Posted in Opera

Encore!

Anna Netrebko in the Met HD Telecast of “Il Trovatore”

When I was growing up, one of my mother’s constant lessons was “Get value for your money.” If you’re an opera lover, one of the best ways to do so is to subscribe to the Metropolitan Opera’s streaming service, Met Opera on Demand. The site has a tremendous library featuring HD and PBS telecasts dating back to the Scotto/Pavarotti “La Boheme” in 1977, and a slew of radio broadcasts from the 1930’s to the present, with performances being added to the site on a regular basis. It’s almost an embarrassment of riches.

While I haven’t really dipped into the video component yet (It’s baseball season after all. Go Mets!), I’ve been having a ball listening to the broadcasts. It’s been both educational and entertaining. For example, I had forgotten how much I enjoyed Tchaikovsky’s “Queen of Spades” when I saw it in the house (a pity the Met doesn’t do it more often). Met Opera on Demand lets you hear both Dmitri Hvorostovsky and Peter Mattei sing Yeletsky’s big aria, and what a joy it is to savor two different approaches—the first, more dramatic, the second more lyrical.

I was present at the Met for a number of the broadcasts, and I get a particular charge out of revisiting these performances. I saw that featured “Giulio Cesare” in which David Daniels shone in his Met debut, and to hear him again, when I’m now a full-fledged baroque opera fan, is a treat. That unearthly mezzo-soprano/countertenor blend he and Stephanie Blythe produced in their duet remains a stunner. I was also pleased to discover my memory did not play tricks with respect to the length of the ovation Mirella Freni received at the conclusion of the Letter Scene in “Eugene Onegin.” This was one of the few times I ever saw an opera singer break character to acknowledge applause. Had she not smiled and nodded to the cheering audience, the performance wouldn’t have been able to continue. Speaking of Ms. Freni, while I was present for the videotaping of the excellent “Falstaff” in which she appears as Mistress Ford (available for streaming), there’s an even better radio broadcast of this opera that originally aired three years later. Barbara Daniels replaces Ms. Freni, but Paul Plishka is still Falstaff, the ensemble is tighter, Paul Groves is a better Fenton and Barbara Bonney tops her earlier performance as Nanetta by singing the final ascending line of her aria seemingly in one breath.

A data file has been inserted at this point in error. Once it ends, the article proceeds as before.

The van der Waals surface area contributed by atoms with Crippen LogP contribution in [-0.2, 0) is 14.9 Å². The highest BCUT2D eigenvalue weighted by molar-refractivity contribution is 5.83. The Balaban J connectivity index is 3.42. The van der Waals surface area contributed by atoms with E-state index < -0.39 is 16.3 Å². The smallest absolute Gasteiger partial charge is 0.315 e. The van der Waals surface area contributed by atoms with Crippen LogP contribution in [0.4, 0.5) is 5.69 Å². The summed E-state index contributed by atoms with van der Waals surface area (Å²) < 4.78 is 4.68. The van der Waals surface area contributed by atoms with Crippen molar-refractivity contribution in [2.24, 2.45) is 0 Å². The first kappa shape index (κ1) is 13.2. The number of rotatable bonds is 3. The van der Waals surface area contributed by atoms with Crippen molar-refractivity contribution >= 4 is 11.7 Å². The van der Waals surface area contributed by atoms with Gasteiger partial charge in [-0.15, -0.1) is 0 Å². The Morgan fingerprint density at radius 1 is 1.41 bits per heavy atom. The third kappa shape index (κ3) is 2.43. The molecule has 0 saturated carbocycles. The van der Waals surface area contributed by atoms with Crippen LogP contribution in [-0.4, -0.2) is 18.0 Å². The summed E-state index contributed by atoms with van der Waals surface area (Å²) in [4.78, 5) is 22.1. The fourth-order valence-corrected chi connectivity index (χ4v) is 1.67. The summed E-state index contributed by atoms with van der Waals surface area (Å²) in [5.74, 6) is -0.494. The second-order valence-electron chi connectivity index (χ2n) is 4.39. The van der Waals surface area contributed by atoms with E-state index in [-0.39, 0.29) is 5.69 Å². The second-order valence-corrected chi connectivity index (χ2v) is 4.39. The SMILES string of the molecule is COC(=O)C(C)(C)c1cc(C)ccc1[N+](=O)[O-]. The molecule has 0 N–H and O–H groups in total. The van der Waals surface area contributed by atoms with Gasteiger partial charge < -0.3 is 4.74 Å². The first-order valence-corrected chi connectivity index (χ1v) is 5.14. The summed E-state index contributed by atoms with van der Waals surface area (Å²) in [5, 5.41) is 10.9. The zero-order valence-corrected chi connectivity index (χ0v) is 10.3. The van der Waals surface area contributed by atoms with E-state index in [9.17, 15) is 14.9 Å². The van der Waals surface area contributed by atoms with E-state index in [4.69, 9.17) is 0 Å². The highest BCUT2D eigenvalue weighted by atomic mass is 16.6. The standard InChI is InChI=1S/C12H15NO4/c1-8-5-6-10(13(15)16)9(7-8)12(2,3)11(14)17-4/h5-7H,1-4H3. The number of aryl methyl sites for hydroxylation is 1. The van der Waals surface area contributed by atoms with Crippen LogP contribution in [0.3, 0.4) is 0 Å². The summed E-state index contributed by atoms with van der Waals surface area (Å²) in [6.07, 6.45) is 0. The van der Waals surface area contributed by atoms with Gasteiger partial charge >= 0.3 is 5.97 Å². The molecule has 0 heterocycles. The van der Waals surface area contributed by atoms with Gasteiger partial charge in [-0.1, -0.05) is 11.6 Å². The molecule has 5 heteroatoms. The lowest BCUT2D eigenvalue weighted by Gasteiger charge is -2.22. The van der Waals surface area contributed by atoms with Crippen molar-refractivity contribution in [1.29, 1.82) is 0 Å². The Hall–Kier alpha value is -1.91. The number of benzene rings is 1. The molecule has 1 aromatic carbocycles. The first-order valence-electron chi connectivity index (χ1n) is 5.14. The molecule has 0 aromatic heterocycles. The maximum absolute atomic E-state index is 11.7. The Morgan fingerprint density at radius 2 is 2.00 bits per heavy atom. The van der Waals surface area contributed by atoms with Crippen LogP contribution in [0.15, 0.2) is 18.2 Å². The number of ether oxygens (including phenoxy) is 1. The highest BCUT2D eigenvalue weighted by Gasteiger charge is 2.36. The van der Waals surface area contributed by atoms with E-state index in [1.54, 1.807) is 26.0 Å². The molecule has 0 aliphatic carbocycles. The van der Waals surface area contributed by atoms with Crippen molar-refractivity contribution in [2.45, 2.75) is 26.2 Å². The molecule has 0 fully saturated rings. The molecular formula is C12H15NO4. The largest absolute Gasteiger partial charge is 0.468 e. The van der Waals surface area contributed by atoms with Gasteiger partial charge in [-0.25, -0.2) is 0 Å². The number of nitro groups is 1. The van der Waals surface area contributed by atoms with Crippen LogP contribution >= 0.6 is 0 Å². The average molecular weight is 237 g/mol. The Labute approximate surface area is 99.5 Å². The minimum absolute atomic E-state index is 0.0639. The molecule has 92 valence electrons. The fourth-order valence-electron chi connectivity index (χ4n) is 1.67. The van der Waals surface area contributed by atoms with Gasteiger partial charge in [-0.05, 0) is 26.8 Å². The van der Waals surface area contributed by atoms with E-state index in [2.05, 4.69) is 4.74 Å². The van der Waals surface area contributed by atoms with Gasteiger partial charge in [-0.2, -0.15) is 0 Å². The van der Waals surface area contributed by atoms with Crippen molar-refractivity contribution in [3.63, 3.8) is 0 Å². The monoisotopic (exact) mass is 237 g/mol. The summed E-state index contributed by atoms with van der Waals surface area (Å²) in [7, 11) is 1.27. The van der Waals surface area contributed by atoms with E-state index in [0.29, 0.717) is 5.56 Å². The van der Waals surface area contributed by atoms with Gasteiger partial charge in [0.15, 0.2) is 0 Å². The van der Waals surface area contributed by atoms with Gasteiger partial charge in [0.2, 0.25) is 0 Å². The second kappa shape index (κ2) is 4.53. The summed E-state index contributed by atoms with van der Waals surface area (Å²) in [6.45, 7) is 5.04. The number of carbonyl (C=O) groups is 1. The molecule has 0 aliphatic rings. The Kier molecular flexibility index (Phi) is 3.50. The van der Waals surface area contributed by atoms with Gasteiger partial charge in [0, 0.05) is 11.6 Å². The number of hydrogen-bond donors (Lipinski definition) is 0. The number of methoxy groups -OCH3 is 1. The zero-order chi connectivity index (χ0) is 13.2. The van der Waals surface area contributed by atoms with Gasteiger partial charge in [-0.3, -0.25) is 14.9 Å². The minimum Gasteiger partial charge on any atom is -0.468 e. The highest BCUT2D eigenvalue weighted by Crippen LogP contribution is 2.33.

The earlier radio broadcasts that pre-date my opera-going, not to mention my birth, are particularly fascinating. Fortunately the quality of sound of those long ago performances does nothing to harm virtuosity—I’m currently in the middle of a 1940 “Die Walküre” with Kirsten Flagstad, Marjorie Lawrence and Lauritz Melchior that’s pure electricity. It’s a privilege to hear Leonard Warren’s distinctive baritone in the full range of his Verdi roles, and perhaps best of all, as Tonio in “I Pagliacci.” An extra-pleasant surprise is hearing what an astute vocal actor Richard Tucker was. His sarcastic bark of laughter during his confrontation with Eileen Farrell’s Santuzza in a 1960 “Cavalleria Rusticana” is chilling. And what a pleasure to experience Cesare Siepi’s gorgeous sound! On the other hand, I’ve listened to a few broadcasts that would have been better left on the shelf. They’re not necessarily terrible, but they do remind you that in addition to the stars who sang, the Met, like any other opera house, had to rely on its B and C list singers to fill out its long season.

The site is particularly instructive with respect to how performance values have changed over the decades. There’s a 1946 “Rosenkavalier” featuring the terrific Ochs of Emmanuel List, as well as the Octavian of Risë Stevens in her prime. While she’s in good form, it’s evident she was really a contralto stretched into mezzo territory. A young Eleanor Steber is a lively Sophie–I never knew she had been such a high flier. Unfortunately, their voices don’t reach that ideal blend that Strauss evidently wanted for the two characters they portray. Nor does this happen in a 1964 broadcast slackly led by Thomas Schippers. Lisa Della Casa, displaced from the Marschallin by Elisabeth Schwarzkopf, is the Octavian, Judith Raskin the Sophie, and on first hearing two things are immediately apparent: sopranos have no business singing Octavian, and the rehearsal time for this performance was probably negligible. Fortunately there are two “Rosenkavalier” broadcasts currently available that make amends. A 1969 performance with Karl Böhm on the podium (speaking of greater care for musical values), featuring Leonie Rysanek, Christa Ludwig and Reri Grist, is a stunner. The last two produce the magical vocal blend Strauss envisioned for Octavian and Sophie, and the beauty of their sound is matched, if not topped, in a 1983 broadcast in which Judith Blegen’s soprano is almost an overtone of Tatiana Troyanos’ mezzo in their duets. With the bonus of Kiri Te Kanawa’s Marschallin, it’s a wonderful performance.

I look forward to more Met broadcasts and delving into the video archive in the near future. I can’t recommend Met Opera on Demand enough.

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